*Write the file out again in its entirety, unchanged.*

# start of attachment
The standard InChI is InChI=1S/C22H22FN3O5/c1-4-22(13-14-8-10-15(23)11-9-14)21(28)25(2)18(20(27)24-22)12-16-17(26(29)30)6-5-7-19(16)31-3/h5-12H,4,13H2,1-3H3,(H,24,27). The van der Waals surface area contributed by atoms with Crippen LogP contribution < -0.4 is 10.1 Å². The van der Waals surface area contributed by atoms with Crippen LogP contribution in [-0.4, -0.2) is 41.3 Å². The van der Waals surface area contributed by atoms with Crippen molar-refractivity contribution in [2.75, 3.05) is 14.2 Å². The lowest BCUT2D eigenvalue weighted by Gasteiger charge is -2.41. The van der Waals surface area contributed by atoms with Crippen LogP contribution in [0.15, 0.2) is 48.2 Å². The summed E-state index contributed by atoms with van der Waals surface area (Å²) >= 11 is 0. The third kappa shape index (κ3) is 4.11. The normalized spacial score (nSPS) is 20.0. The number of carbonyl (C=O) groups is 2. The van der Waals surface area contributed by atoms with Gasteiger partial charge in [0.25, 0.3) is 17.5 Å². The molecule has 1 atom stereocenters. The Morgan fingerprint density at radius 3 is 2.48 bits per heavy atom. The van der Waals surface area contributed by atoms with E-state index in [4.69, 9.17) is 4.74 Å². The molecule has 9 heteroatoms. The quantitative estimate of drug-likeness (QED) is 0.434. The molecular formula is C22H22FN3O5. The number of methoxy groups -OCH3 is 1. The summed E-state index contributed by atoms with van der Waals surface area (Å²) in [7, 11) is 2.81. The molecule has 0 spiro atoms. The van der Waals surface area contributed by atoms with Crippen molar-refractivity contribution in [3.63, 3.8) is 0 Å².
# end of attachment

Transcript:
The standard InChI is InChI=1S/C22H22FN3O5/c1-4-22(13-14-8-10-15(23)11-9-14)21(28)25(2)18(20(27)24-22)12-16-17(26(29)30)6-5-7-19(16)31-3/h5-12H,4,13H2,1-3H3,(H,24,27). The van der Waals surface area contributed by atoms with Crippen LogP contribution < -0.4 is 10.1 Å². The van der Waals surface area contributed by atoms with Crippen LogP contribution in [-0.4, -0.2) is 41.3 Å². The van der Waals surface area contributed by atoms with Crippen molar-refractivity contribution in [2.75, 3.05) is 14.2 Å². The lowest BCUT2D eigenvalue weighted by Gasteiger charge is -2.41. The van der Waals surface area contributed by atoms with Crippen LogP contribution in [0.15, 0.2) is 48.2 Å². The summed E-state index contributed by atoms with van der Waals surface area (Å²) >= 11 is 0. The third kappa shape index (κ3) is 4.11. The normalized spacial score (nSPS) is 20.0. The number of carbonyl (C=O) groups is 2. The van der Waals surface area contributed by atoms with Gasteiger partial charge in [0.25, 0.3) is 17.5 Å². The molecule has 1 atom stereocenters. The Morgan fingerprint density at radius 3 is 2.48 bits per heavy atom. The van der Waals surface area contributed by atoms with E-state index in [4.69, 9.17) is 4.74 Å². The molecule has 9 heteroatoms. The quantitative estimate of drug-likeness (QED) is 0.434. The molecular formula is C22H22FN3O5. The number of methoxy groups -OCH3 is 1. The summed E-state index contributed by atoms with van der Waals surface area (Å²) in [7, 11) is 2.81. The molecule has 0 spiro atoms. The van der Waals surface area contributed by atoms with Crippen molar-refractivity contribution in [3.63, 3.8) is 0 Å².